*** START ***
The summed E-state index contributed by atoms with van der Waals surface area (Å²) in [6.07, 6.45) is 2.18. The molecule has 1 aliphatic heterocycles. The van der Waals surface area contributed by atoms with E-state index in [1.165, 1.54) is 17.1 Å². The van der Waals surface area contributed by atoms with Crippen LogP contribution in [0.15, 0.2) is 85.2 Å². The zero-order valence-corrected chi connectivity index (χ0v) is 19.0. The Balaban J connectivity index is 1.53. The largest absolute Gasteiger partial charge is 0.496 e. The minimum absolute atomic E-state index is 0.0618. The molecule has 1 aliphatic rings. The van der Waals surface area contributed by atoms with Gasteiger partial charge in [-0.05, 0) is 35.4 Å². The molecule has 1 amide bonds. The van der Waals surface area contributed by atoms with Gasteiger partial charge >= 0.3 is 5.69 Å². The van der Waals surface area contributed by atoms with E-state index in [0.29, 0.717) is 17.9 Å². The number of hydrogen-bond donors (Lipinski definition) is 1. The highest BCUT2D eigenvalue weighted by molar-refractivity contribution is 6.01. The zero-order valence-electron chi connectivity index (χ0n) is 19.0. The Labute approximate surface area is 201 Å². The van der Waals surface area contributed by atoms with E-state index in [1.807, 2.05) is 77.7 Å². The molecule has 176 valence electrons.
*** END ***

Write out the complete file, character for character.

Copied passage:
The summed E-state index contributed by atoms with van der Waals surface area (Å²) in [6.07, 6.45) is 2.18. The molecule has 1 aliphatic heterocycles. The van der Waals surface area contributed by atoms with E-state index in [1.165, 1.54) is 17.1 Å². The van der Waals surface area contributed by atoms with Crippen LogP contribution in [0.15, 0.2) is 85.2 Å². The zero-order valence-corrected chi connectivity index (χ0v) is 19.0. The Balaban J connectivity index is 1.53. The largest absolute Gasteiger partial charge is 0.496 e. The minimum absolute atomic E-state index is 0.0618. The molecule has 1 aliphatic rings. The van der Waals surface area contributed by atoms with Gasteiger partial charge in [-0.05, 0) is 35.4 Å². The molecule has 1 amide bonds. The van der Waals surface area contributed by atoms with Gasteiger partial charge >= 0.3 is 5.69 Å². The van der Waals surface area contributed by atoms with E-state index in [0.29, 0.717) is 17.9 Å². The number of hydrogen-bond donors (Lipinski definition) is 1. The highest BCUT2D eigenvalue weighted by molar-refractivity contribution is 6.01. The zero-order valence-electron chi connectivity index (χ0n) is 19.0. The Labute approximate surface area is 201 Å². The van der Waals surface area contributed by atoms with E-state index in [1.807, 2.05) is 77.7 Å². The molecule has 176 valence electrons.